Bridging loans are a great way to get hold of liquid finance to secure an asset from an auction, pay towards renovating a home before sale in the case of flipping a property, or even as a way of paying for a renovation while you’re waiting for long-term finances. However, bridging loans can come with a few drawbacks that you should always keep in mind before securing one!
They are only short term loans – Bridging loans only come in the short term variety, with 18 months being a very occasional maximum length, the typical term is 6-12 months. This means that you will need to be sure that you will get hold of the finances to pay the loan off at the end of its term. Paying off the monthly interest can be a way to help you ensure you can do it, but if you can’t pay off the loan at the end, you’ll be in very serious trouble. It’s very important that you don’t use bridging loans as a way to consolidate debt or as a risky venture to buy an item outside of your means, like a car or boat. They should only be used under very specific circumstances, usually with the guidance of a financial adviser.
Fees – Unfortunately bridging loans suffer a great deal from bank fees. As they are so popular, banks usually charge a premium for them, normally in the range of 1.5% of the loan, which is taken out of the initial sum. You will then usually have extra fees placed on top such as valuation on the property you’re backing against and legal fees. If you go through a broker, then you’ll also have to pay the brokerage fees as well! Whenever you are shopping for a bridging loan, make sure that you check out the payable fees on the loan while also checking out the interest rate. While a loan might have a fantastic interest rate, it could be used to hook you in and you might end up paying more in the long run just from the fees alone!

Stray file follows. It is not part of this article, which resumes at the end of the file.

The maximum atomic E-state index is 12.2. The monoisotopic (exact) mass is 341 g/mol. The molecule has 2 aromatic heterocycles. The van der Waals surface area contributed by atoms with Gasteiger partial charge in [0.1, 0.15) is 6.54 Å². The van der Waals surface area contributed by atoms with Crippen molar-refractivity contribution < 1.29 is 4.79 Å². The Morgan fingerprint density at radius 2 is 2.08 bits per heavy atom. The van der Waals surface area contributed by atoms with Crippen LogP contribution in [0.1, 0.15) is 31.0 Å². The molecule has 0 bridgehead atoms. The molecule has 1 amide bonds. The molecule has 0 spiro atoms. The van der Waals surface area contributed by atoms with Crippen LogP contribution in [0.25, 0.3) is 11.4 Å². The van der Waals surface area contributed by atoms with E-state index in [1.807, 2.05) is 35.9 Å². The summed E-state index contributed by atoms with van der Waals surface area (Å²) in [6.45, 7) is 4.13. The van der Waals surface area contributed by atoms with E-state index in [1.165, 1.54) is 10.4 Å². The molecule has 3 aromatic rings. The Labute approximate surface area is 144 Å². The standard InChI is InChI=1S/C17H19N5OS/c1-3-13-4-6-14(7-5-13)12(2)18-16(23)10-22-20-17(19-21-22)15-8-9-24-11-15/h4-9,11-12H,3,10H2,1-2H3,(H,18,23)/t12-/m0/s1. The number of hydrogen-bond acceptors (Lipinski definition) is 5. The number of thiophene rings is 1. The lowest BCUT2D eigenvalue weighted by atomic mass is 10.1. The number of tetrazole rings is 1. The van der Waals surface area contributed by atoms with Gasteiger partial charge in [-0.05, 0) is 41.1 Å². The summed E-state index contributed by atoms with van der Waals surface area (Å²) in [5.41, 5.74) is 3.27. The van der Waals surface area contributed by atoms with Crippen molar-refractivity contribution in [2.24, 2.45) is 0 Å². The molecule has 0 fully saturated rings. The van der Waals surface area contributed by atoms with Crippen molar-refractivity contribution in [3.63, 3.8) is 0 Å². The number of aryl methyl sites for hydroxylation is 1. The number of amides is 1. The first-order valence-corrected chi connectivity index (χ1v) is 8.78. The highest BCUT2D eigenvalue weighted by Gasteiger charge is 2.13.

Interest rates – While bridging loans interest rates are becoming much more competitive, as they are only short-term loans, they are still more expensive than conventional loans and mortgages in some cases! Of course they are used in unique circumstances where a loan or mortgage might not be suitable, so try to match it to your current situation! This is why we advise you to never take out a bridging loan to consolidate debt; it’s usually much more costly due to the increased interest.
No flexibility on payment difficulties – Due to the unique nature of bridging loans, banks have zero sympathy if you’re unable to pay back your loan at it’s end. They don’t allow payment plans or late payment of the loan and will charge compound interest for every day that it isn’t paid off past its due date. This means that the cost of the loan can very quickly spiral out of control if you don’t have an exit strategy in place. They are very harmful to your credit profile if you default on the loan as well.
While bridging loans can be very useful, as described in our Pros of Bridging Loans blog post; it is always worth keeping the cons in mind as well! Make sure that you’re getting the best deal you can by looking at fees as well as interest rates, have a clear method of payment and exit laid out and set up and know the exact purpose you’re using it for. If ever in doubt, speak to a financial advisor.